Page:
Buddhism and amulets
Many Buddhists in Thailand wear or carry amulets of different kinds. These
are in some ways comparable to the "holy medals" of Catholicism. A Buddhist
amulet may represent a famous Buddha image. It might be one blessed by
a particularly saintly monk- this has been very popular in Thailand since
the 19th century. Or it may be a more specific spirit figure to bring
different kinds of luck, or to ward off different kinds of misfortune.
The "cover-up" amulets.
There are 2 varieties of "cover-up" amulet. One is called pit ta ha lap-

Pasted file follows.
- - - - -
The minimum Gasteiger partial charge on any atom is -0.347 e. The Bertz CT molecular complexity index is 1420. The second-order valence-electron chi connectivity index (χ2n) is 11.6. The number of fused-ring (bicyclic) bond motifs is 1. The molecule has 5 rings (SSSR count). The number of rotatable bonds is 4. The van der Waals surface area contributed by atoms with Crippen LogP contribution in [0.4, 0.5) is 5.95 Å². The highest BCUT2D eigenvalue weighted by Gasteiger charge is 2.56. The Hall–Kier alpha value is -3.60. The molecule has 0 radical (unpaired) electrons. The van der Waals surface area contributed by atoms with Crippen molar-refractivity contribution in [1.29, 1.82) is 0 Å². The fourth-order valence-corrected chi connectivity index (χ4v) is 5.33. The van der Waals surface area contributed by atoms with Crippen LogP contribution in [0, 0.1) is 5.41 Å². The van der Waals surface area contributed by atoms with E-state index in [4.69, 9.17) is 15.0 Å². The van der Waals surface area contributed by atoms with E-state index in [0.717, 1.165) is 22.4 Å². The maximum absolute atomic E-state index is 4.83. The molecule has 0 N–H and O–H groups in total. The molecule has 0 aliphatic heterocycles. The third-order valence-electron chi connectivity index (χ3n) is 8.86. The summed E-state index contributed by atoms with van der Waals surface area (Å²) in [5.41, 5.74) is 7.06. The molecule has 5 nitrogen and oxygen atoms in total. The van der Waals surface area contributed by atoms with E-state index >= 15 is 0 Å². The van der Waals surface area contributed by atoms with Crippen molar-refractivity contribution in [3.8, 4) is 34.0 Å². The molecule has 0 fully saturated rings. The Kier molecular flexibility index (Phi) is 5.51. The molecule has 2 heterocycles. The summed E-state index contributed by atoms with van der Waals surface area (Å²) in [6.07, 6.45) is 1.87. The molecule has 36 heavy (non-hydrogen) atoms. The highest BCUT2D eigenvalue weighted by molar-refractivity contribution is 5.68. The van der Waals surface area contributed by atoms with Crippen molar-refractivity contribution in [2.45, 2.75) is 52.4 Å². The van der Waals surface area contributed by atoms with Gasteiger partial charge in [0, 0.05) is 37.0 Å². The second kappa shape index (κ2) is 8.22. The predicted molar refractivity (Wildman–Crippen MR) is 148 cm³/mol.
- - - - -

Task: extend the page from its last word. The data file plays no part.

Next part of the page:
"cover eyes and find fortune", a seated figure with his hands over his
eyes. The amulet enables the bearer to attract people who will love him.
The other, pit ta maha ut, covers all his orifices with his hands and
feet. As he is a spirit figure, there is no problem with his having
a few extra arms or legs to do so in comfort. This protects the possessor
from outside harm. However it can also prevent good luck from getting in-
so the wearer must decide when he needs the amulet for special protection,
rather than wear it all the time.
These pictures are from an excellent reference book, which should
be in most big university libraries.
Tambiah, Stanley 1984 The Buddhist Saints of the Forest and the
Cult of Amulets. Cambridge University Press.